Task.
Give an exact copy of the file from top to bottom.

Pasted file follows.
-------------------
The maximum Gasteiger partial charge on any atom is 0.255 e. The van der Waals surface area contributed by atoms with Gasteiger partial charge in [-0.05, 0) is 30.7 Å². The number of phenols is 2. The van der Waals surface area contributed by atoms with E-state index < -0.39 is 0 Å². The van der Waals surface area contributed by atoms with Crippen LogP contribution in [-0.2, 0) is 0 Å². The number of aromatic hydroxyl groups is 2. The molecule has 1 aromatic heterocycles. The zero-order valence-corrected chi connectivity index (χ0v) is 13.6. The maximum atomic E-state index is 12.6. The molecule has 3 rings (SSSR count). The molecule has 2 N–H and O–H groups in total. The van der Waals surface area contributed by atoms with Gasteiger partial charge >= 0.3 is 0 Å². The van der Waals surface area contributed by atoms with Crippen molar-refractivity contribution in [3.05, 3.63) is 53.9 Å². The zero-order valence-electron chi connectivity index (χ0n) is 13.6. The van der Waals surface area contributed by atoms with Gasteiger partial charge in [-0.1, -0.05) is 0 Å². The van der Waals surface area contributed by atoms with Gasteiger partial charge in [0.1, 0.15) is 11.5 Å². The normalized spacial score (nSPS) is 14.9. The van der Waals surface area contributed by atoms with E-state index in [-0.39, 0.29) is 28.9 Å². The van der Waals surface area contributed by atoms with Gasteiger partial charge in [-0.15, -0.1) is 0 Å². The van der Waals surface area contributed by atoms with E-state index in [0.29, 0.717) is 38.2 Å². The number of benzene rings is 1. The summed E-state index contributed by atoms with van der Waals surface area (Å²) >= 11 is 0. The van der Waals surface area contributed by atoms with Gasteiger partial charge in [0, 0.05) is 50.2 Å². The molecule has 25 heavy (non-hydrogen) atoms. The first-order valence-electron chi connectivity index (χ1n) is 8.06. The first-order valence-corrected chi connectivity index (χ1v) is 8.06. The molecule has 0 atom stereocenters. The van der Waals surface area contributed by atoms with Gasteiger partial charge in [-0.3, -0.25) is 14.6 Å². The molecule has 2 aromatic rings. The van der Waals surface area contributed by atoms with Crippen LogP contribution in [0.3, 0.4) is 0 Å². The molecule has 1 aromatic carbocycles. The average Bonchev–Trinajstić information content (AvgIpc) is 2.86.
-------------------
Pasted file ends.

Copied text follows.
The maximum Gasteiger partial charge on any atom is 0.255 e. The van der Waals surface area contributed by atoms with Gasteiger partial charge in [-0.05, 0) is 30.7 Å². The number of phenols is 2. The van der Waals surface area contributed by atoms with E-state index < -0.39 is 0 Å². The van der Waals surface area contributed by atoms with Crippen LogP contribution in [-0.2, 0) is 0 Å². The number of aromatic hydroxyl groups is 2. The molecule has 1 aromatic heterocycles. The zero-order valence-corrected chi connectivity index (χ0v) is 13.6. The maximum atomic E-state index is 12.6. The molecule has 3 rings (SSSR count). The molecule has 2 N–H and O–H groups in total. The van der Waals surface area contributed by atoms with Gasteiger partial charge >= 0.3 is 0 Å². The van der Waals surface area contributed by atoms with Crippen molar-refractivity contribution in [3.05, 3.63) is 53.9 Å². The zero-order valence-electron chi connectivity index (χ0n) is 13.6. The van der Waals surface area contributed by atoms with Gasteiger partial charge in [-0.1, -0.05) is 0 Å². The van der Waals surface area contributed by atoms with Gasteiger partial charge in [0.1, 0.15) is 11.5 Å². The normalized spacial score (nSPS) is 14.9. The van der Waals surface area contributed by atoms with E-state index in [-0.39, 0.29) is 28.9 Å². The van der Waals surface area contributed by atoms with Gasteiger partial charge in [-0.15, -0.1) is 0 Å². The van der Waals surface area contributed by atoms with E-state index in [0.29, 0.717) is 38.2 Å². The number of benzene rings is 1. The summed E-state index contributed by atoms with van der Waals surface area (Å²) >= 11 is 0. The van der Waals surface area contributed by atoms with Gasteiger partial charge in [0, 0.05) is 50.2 Å². The molecule has 25 heavy (non-hydrogen) atoms. The first-order valence-electron chi connectivity index (χ1n) is 8.06. The first-order valence-corrected chi connectivity index (χ1v) is 8.06. The molecule has 0 atom stereocenters. The van der Waals surface area contributed by atoms with Gasteiger partial charge in [-0.3, -0.25) is 14.6 Å². The molecule has 2 aromatic rings. The van der Waals surface area contributed by atoms with Crippen LogP contribution in [0.3, 0.4) is 0 Å². The molecule has 1 aromatic carbocycles. The average Bonchev–Trinajstić information content (AvgIpc) is 2.86.